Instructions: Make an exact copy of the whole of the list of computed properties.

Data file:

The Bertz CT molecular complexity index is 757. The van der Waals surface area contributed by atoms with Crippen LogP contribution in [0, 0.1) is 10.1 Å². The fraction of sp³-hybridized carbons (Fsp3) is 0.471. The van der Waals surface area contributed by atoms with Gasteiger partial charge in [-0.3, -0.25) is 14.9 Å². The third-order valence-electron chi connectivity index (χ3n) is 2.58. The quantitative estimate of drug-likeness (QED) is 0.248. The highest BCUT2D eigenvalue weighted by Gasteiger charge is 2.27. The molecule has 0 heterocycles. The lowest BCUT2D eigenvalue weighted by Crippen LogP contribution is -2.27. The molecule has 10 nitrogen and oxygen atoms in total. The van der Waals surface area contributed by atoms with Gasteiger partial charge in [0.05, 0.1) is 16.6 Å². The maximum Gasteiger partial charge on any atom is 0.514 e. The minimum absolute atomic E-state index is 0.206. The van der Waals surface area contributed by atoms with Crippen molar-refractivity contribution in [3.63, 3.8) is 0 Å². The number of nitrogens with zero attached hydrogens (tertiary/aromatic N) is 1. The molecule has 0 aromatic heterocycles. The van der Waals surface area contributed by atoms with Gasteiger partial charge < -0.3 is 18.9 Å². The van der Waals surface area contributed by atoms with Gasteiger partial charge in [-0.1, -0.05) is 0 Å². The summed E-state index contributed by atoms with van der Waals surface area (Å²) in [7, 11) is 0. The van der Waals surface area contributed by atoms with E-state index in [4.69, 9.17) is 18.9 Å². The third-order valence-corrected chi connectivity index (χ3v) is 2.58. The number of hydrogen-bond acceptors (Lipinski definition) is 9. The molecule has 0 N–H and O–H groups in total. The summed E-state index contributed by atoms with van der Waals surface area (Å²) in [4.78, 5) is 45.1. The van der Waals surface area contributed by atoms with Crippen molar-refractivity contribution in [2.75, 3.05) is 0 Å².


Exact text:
The Bertz CT molecular complexity index is 757. The van der Waals surface area contributed by atoms with Crippen LogP contribution in [0, 0.1) is 10.1 Å². The fraction of sp³-hybridized carbons (Fsp3) is 0.471. The van der Waals surface area contributed by atoms with Gasteiger partial charge in [-0.3, -0.25) is 14.9 Å². The third-order valence-electron chi connectivity index (χ3n) is 2.58. The quantitative estimate of drug-likeness (QED) is 0.248. The highest BCUT2D eigenvalue weighted by Gasteiger charge is 2.27. The molecule has 0 heterocycles. The lowest BCUT2D eigenvalue weighted by Crippen LogP contribution is -2.27. The molecule has 10 nitrogen and oxygen atoms in total. The van der Waals surface area contributed by atoms with Gasteiger partial charge in [0.05, 0.1) is 16.6 Å². The maximum Gasteiger partial charge on any atom is 0.514 e. The minimum absolute atomic E-state index is 0.206. The van der Waals surface area contributed by atoms with Crippen molar-refractivity contribution in [3.63, 3.8) is 0 Å². The number of nitrogens with zero attached hydrogens (tertiary/aromatic N) is 1. The molecule has 0 aromatic heterocycles. The van der Waals surface area contributed by atoms with Gasteiger partial charge < -0.3 is 18.9 Å². The van der Waals surface area contributed by atoms with Gasteiger partial charge in [-0.1, -0.05) is 0 Å². The summed E-state index contributed by atoms with van der Waals surface area (Å²) in [7, 11) is 0. The van der Waals surface area contributed by atoms with E-state index in [4.69, 9.17) is 18.9 Å². The third-order valence-corrected chi connectivity index (χ3v) is 2.58. The number of hydrogen-bond acceptors (Lipinski definition) is 9. The molecule has 0 N–H and O–H groups in total. The summed E-state index contributed by atoms with van der Waals surface area (Å²) in [4.78, 5) is 45.1. The van der Waals surface area contributed by atoms with Crippen molar-refractivity contribution in [2.75, 3.05) is 0 Å².